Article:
“Thanksgiving” by Joh Currin, oil on canvas, 1729 x 1323 mm, painting. Lent by the American Fund for the Tate Gallery, courtesy of Marc Jacobs, 2004. © 2011, John Currin.

Tate Online: “Thanksgiving” by John Currin, oil on canvas, 1729 x 1323 mm, painting. Lent by the American Fund for the Tate Gallery, courtesy of Marc Jacobs, 2004. © 2011, John Currin.

The hi-res reproduction depicted above comes from the book John Currin, with essays by Norman Bryson, Alison M. Gingeras, Dave Eggers; edited by Kara Vander Weg with Rose Dergan, published by Rizzoli International Publications, 2006, p. 327. See the official website (Gagosian shop). Preview available (PDF).
Here’s what John Currin had to say about this painting:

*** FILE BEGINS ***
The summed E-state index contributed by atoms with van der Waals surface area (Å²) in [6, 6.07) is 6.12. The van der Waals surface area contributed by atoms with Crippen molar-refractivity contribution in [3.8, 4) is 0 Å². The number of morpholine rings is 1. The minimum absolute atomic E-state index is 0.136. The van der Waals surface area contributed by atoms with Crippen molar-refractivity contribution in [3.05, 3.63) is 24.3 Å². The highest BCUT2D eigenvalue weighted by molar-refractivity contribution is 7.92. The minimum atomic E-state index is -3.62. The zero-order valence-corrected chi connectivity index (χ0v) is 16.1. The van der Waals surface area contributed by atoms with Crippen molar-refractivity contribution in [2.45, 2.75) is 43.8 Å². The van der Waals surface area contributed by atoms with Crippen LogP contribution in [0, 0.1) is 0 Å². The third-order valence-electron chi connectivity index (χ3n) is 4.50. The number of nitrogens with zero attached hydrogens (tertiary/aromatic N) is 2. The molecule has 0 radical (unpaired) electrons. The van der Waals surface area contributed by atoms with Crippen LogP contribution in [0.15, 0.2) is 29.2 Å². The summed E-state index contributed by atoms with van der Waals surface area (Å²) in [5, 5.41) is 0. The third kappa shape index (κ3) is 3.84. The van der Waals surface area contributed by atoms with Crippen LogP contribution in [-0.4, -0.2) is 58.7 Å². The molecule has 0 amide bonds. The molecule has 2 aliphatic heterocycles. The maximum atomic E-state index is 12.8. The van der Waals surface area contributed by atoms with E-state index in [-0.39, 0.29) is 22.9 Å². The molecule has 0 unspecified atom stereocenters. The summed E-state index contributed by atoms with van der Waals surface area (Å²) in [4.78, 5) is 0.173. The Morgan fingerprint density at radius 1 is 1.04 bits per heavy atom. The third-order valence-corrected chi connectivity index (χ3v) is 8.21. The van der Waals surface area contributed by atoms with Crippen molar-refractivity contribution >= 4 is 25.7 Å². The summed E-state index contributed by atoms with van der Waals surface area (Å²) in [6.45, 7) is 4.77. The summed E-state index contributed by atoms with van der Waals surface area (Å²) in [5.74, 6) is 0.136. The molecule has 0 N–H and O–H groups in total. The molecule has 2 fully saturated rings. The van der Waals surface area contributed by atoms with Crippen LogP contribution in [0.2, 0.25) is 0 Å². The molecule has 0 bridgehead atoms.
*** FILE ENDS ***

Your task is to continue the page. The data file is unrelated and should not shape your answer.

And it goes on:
This was an idea that I had started before September 11, but it just didn’t work—it was a failed painting that sat around in my studio. I decided to retry the idea, and that was when Rachel got pregnant. The funny thing is that the painting took me exactly nine months to finish, and the painting turned into an allegory of Rachel’s pregnancy. Certain kinds of paintings were on my mind at the time— Dutch genre paintings, Velázquez’s bodegones—but as soon as I began, it became more about Rachel, and she posed for the figures a lot. When my painting goes well, it’s like rolling a ball down a hill: you try hard in the beginning, but then it takes on its own life and you let it go where it wants to go. Some things become allegorical, and other things are just about what you see. I had been told that my paintings were anachronistic, and so I wanted to do what I’d been accused of doing. That’s why I included the old-fashioned mirror and the Corinthian columns. (John Currin, 2006, p. 327)